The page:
During his literary career, Peter McCurtin served as an author, editor, collaborator, and house name. When McCurtin’s name appears on a paperback cover, his actual input into the final product is often shrouded in mystery. With regards to the 1970s iteration of his Soldier of Fortune series, paperback anthropologist Lynn Munroe has done the heavy lifting for us. Books 1-3 were written by McCurtin the man, and books 4-9 were ghostwritten by Ralph Hayes as McCurtin the house name and edited by McCurtin the editor.

The ‘Soldier of Fortune’ paperbacks star - and are narrated by - mercenary Jim Rainey, and each novel finds Rainey in another war-torn hellhole engaging in combat-for-pay. The series was rebooted by McCurtin in the 1980s - also starring Rainey - but I confess that I haven’t done my homework on the backstory regarding that string of novels.

The series kicks off with “The Massacre At Umtali,” from 1976, and a helpful prologue brings ignorant readers like myself up to speed on the history of colonialism, racial strife, and civil war in Rhodesia where the novel’s action takes place. Rainey is our narrator, an ex-marine from Beaumont, Texas, who is engaged to serve as the leader of an anti-insurgent force of mercenaries serving the Rhodesian Army (white European colonialists) fighting terrorist guerrillas (black African insurgents) for $2,000 per month.

McCurtin writes Rainey’s narration in a pleasing conversational style, so it feels like you’re listening to a badass buddy in a tavern telling you about a foreign adventure he experienced. Rainey puts together a slapdash team of fellow mercenaries (“fuck ups and killers”) for his anti-terror mission, and watching the misfit fighters come together as a team was a particularly cool aspect of the story. The mission itself involves finding and removing a particularly reprehensible terrorist leader hiding in a jungle stronghold.

This book has it all: badass main character, fascinating setting, instant readability, and blood-soaked violence. The racial characterizations in the novel are a product of an earlier time - 1976 - that probably wouldn’t fly today, and the morality of European colonialism in Africa is never questioned. However, nuanced social criticism isn’t what you’re looking for in a Belmont Tower shoot-em-up paperback from that era. This cheap-o novel is intended solely for pure escapism, and it succeeds in that mission. This is a remarkably exciting war story with some great twists and turns along the way. 

As for me, I’m all-in for this series. I’m particularly looking forward to see what author Ralph Hayes does with the concept in later volumes. Highly recommended.

Buy a copy of this book HERE

Monday, November 19, 2018

Escape from Devil's Island

Irish born Peter McCurtin moved to America in the early 1950s. After co-owning a bookstore, he launched his writing career with “Mafioso” in 1970. While his novels were typically westerns and mob-inspired action, he wrote the WW2 prison novel “Escape from Devil's Island” in 1971 for Belmont. It was republished with alternate artwork in 1974 to capture “Papillon” movie fans from the prior year. Ironically, that book cover not only mentions “...in the savage tradition of Papillon!” but features artwork of two men bearing the likeness of Steve McQueen and Dustin Hoffman. The novel and movie are both based on the real life Henri Charriere's time in the French Guyana penal system.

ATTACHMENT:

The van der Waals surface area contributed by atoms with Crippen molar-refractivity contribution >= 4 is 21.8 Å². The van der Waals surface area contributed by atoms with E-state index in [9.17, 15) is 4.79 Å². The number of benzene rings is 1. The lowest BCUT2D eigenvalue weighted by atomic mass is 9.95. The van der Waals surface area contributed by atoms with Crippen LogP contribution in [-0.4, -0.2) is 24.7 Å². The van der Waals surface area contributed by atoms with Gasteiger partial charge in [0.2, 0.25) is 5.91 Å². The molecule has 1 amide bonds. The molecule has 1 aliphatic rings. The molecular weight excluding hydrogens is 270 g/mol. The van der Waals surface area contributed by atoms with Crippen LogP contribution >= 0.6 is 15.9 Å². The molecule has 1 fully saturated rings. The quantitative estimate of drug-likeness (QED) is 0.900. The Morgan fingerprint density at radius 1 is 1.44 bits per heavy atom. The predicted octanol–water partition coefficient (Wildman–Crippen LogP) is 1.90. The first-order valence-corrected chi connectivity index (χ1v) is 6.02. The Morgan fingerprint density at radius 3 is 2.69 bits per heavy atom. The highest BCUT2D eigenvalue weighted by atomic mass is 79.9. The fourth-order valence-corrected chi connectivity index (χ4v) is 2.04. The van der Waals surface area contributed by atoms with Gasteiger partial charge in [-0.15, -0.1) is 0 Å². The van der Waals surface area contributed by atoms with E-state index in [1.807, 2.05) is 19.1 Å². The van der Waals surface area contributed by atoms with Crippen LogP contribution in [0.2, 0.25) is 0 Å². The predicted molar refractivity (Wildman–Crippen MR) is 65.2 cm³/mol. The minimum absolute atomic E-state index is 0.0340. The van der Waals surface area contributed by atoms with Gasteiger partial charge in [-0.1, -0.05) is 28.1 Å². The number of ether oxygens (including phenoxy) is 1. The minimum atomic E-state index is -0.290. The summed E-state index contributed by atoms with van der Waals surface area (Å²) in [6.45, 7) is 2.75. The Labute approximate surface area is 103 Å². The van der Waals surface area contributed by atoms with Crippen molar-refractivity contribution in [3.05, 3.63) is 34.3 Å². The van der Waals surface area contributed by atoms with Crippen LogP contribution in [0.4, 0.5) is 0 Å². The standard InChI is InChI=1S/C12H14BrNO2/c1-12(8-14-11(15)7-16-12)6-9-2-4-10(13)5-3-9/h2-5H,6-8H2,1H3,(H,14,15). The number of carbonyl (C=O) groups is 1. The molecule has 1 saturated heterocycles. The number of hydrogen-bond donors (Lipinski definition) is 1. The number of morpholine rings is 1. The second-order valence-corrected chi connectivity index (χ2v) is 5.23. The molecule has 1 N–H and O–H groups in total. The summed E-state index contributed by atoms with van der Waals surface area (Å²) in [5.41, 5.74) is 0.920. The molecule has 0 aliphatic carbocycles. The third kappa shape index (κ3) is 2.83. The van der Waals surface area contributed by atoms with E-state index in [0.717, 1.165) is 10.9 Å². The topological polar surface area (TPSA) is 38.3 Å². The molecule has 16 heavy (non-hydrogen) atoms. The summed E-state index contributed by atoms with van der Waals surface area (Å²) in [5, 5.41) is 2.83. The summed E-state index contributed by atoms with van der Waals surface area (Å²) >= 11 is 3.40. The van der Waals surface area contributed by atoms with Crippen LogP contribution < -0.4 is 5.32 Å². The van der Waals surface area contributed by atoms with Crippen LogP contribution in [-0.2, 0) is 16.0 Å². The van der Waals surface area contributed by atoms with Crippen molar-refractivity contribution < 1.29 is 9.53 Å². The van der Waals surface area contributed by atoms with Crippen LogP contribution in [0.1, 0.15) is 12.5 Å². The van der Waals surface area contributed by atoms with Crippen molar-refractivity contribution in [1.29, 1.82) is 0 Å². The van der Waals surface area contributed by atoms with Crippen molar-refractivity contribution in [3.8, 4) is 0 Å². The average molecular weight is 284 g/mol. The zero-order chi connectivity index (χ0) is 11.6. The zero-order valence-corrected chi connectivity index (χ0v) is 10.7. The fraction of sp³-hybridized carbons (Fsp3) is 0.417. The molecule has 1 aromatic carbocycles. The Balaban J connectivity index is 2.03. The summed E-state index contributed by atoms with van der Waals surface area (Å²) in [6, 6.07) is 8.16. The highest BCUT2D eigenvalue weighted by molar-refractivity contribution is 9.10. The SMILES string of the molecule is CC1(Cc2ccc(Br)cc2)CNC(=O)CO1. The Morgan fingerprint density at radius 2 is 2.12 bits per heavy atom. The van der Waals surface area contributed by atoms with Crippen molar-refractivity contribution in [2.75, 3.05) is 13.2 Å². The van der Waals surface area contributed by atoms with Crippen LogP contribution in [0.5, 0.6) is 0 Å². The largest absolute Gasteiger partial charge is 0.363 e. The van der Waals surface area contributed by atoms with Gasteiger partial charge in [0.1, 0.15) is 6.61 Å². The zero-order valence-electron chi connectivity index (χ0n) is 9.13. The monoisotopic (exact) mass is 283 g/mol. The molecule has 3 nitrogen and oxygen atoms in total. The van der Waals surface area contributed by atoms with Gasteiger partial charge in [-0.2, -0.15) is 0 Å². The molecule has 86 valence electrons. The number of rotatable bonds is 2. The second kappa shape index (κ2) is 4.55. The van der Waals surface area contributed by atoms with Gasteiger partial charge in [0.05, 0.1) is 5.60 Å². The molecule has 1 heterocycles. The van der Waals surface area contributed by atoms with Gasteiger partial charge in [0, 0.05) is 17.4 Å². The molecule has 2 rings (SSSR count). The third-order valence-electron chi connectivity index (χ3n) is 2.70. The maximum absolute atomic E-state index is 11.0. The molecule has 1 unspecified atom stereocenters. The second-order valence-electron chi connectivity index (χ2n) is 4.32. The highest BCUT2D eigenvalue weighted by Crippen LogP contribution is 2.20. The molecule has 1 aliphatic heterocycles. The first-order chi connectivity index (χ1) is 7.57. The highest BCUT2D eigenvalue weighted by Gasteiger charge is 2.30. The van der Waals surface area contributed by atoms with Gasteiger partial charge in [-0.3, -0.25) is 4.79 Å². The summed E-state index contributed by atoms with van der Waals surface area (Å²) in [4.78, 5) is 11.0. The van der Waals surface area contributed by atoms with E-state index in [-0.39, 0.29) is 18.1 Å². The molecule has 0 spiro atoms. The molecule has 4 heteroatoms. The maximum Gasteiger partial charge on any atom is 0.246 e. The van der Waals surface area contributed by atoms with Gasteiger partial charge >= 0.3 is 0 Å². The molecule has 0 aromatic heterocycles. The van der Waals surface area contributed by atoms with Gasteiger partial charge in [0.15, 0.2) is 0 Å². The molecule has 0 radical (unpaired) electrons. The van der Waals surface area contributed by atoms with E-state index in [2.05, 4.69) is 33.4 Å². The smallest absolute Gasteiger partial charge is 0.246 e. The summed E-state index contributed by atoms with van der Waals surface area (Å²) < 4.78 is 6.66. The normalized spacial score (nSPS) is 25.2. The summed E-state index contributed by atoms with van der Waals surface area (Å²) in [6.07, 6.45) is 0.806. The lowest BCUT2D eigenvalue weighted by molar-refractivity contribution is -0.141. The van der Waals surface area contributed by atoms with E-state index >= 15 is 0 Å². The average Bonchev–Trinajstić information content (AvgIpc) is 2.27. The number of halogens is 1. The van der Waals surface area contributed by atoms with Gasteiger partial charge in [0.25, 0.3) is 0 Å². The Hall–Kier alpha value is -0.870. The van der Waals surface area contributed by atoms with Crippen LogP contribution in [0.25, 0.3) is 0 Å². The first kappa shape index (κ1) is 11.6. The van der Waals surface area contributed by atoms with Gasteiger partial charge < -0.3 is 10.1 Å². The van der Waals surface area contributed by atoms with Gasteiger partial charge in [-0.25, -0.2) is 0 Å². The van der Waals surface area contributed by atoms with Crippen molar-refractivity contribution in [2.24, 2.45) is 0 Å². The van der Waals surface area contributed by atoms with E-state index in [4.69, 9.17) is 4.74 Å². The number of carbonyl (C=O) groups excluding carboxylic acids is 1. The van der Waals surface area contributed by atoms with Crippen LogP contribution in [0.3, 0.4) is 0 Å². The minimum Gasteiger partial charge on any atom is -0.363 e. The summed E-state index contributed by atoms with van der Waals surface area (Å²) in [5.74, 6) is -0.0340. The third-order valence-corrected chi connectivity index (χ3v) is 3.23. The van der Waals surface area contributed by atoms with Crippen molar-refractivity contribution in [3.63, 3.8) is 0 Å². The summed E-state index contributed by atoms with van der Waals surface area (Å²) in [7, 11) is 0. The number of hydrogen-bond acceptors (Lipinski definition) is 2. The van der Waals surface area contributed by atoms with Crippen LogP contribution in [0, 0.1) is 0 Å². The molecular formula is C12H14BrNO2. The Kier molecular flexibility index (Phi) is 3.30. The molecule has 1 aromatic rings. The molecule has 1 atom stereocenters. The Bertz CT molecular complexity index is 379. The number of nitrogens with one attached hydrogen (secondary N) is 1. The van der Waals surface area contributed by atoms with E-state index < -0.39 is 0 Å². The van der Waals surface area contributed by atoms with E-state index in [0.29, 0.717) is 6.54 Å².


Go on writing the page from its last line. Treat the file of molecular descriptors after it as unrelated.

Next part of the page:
The novel introduces us to the notorious Devil's Island in the late 1930s French Guyana. Both Captain Boudreau and Colonel Gamillard run the prison, both sadistic foremen that seemingly enjoy their time lopping off heads at the guillotine. As one prisoner meets his demise, American inmate Gendron is introduced to the reader. He was a former Marine Lieutenant working at the Paris Embassy when he was approached by a wealthy businessman to become his personal bodyguard. Gendron ends up in the sack with the man's young wife, a fight ensues and Gendron shoots and kills the man. But, there's early hints that maybe Gendron was just covering for the vengeful lover and took the time. He's now the only American in the prison colony, and an easy target for Colonel Gamillard and the inmates.

Make no bones about it, “Escape from Devil's Island” is emphatically brutal. It's surely not written for sensitive readers, and this author utilizes homosexuals as villains – unfortunately. It's a product of the time, and like a lot of jailbreak books, it features gay rape in some extremely violent scenes. When choosing factions, there's a gay rapist union backed by sadomasochist officer Ducharme. The group, backed by Boudreu and a Belgian ex-boxer named Radisson, target Gendron. This culminates in one of the best fisticuffs I've read in a while (13 pages worth!), leading to a brutal “tiger cage” month for our protagonist. 

Inevitably, we know this is a jailbreak novel. As the pacing picks up, Gendron makes the decision to escape. Staying on the island is certain death, and there are rumors of the Nazis occupying the prison in the coming days. Alliances are made, plans are constructed and soon there's an exciting gun fight in the works. 

The bottom line - McCurtin delivers one of the better escape novels I've read. Adventure, survival, gun fights and brawls are the chief ingredients that make this sort of book rise above the norm. At an easy 150-pages and manageable font size, there's no reason not to work this one into your “need to read” list.

Buy this book HERE